Cornish ice cream manufacturer Callestick has achieved strong growth throughout the recession, driven particularly by positive performance in foodservice channels and an unseasonably warm autumn.
“We haven’t had a great summer in Corwall, but there was a 10% increase in sales in August, which is our biggest month [for sales] and a smaller increase in July,” said director Angela Parker. Total sales for the business currently stand at £1.5M. Strong trade to tourist sites and events, such as the Tower of London and Ascot, has also driven sales up.
“It’s the old story. We make 80% of our sales with 20% of our product. A lot of our volume is in our flagship clotted cream vanilla product.”
Parker said the company’s biggest business was catering, but that it aimed to expand its sales among the major retailers as well. “We want to expand across the board, but would make progress faster in retail.” It had also clinched a deal to supply hospitals throughout Cornwall and wanted to extend this to National Health Trust regions throughout the UK.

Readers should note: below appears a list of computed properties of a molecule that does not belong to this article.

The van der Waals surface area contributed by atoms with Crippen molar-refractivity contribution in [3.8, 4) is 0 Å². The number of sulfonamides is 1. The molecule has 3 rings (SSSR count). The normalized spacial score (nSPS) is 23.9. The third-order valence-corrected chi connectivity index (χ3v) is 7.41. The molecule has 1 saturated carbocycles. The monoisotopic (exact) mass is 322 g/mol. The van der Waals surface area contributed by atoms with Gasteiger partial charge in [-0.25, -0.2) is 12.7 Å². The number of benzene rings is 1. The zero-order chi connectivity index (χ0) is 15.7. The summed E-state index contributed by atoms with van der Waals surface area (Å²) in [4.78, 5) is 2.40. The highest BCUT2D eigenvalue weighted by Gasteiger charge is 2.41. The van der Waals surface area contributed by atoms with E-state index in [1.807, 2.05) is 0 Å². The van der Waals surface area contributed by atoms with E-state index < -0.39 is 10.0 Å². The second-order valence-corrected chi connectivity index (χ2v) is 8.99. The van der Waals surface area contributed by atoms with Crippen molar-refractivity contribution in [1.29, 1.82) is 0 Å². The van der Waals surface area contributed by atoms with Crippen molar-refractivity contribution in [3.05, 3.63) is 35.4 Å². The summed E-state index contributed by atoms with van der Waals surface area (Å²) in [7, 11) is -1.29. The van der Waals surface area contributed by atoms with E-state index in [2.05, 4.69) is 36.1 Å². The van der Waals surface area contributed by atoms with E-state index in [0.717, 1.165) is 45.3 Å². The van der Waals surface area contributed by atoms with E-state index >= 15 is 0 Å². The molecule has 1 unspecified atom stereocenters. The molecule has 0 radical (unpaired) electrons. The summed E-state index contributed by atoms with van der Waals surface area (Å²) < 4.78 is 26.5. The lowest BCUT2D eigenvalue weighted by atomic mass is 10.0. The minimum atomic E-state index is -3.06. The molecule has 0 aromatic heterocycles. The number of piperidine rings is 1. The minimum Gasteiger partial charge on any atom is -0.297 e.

In addition to constantly looking at developing new flavours, Callestick, which derives its name from a Cornish village, aimed to invest £100,000 in bigger ice cream freezing equipment to cope with increased demand, said Parker.
The company carries the Red Tractor logo on its packaging, signalling that all its ingredients are sourced from the UK. It has its own dairy herd, which supplies its own milk, and uses clotted cream supplied by Rodda’s.
The firm prides itself on the technique used to enhance the taste of its ice cream, which includes storing the ice cream mix in vats overnight.
Flavours include vanilla, lemon curd, chunky stem ginger and clotted cream and blackcurrants. The firm makes five litre; four litre; one litre and 500ml formats as well as small tubs for sale in theatres and cinemas.
It produced a limited edition red, white and blue striped variant for the Royal Wedding last year.